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F1 Academy, F2 drivers hit positive notes for Alpine during tough Saudi Arabian Grand Prix

JEDDAH: It is fair to say that Alpine have not had the best of starts to the Formula 1 season.
An underwhelming opening weekend in Bahrain for Pierre Gasly and Esteban Ocon was followed, days later by sweeping changes at management level, with three new appointments as technical directors: Joe Burnell (engineering), David Wheater (aerodynamics), and Ciaron Pilbeam (performance).
Before the Saudi Arabian Grand Prix at Jeddah Corniche Circuit, Gasly told Arab News that he expected another “tough” race, with the car having had no upgrades since Bahrain. He subsequently retired from the race, while Ocon improved from 18th on the grid to finish 13th.
But there was far better news for Alpine elsewhere last weekend, with Abbi Pulling having a win and a P2 finish at inaugural, all-female F1 Academy races in Saudi, and Kush Maini finishing second in the Formula 2 category.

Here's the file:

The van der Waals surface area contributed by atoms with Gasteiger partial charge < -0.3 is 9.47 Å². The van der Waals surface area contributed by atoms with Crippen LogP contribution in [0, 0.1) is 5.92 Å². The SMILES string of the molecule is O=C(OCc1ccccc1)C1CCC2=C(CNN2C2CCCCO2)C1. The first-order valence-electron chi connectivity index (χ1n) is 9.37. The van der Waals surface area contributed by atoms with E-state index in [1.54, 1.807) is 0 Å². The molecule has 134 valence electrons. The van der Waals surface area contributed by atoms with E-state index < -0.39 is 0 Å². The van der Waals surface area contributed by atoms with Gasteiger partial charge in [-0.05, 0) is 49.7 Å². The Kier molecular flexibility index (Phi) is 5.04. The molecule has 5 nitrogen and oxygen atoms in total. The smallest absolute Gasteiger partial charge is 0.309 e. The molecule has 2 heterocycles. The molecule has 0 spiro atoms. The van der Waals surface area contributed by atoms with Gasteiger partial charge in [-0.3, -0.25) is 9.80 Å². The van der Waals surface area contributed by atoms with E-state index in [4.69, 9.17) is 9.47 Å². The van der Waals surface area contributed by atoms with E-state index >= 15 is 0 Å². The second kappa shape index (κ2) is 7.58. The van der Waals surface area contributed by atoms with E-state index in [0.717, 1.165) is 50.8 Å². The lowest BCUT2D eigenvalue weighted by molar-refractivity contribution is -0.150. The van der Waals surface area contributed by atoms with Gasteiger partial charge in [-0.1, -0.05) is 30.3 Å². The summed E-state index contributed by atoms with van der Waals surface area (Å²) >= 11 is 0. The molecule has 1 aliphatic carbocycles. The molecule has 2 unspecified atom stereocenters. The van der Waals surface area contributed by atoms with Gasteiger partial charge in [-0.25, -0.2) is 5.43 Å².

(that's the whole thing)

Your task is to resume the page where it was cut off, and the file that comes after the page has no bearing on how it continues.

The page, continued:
Pulling was delighted with her first experience by the Red Sea.
“We did a three-day test two weeks ago, but before that I’d never driven the track, only on a simulator. We were actually pretty well prepared coming into the first race. But what a track — the circuit of the year for me; I don’t know if anything would top it.”
Pulling finished second in the first race on Friday, and said the narrow streets of the Jeddah Corniche Circuit suited her style of driving “to a T”.
“The close walls, fine lines,” the 20-year-old told Arab News. “It’s unforgiving, that’s the word that I like to use. It’s like what I grew up with in the UK. The UK tracks are normally very tight and unforgiving. And I think it plays into my favor here, the speed and everything. I just absolutely love it.”
Another factor for Pulling to contend with was the heat.
“The races have been tough, it’s been at the hottest point in the day at around three o’clock,” she said. “As a Brit, we’re not used to the heat, so I’ve been in P2 for both of them, starting from P2 and finishing in P2.”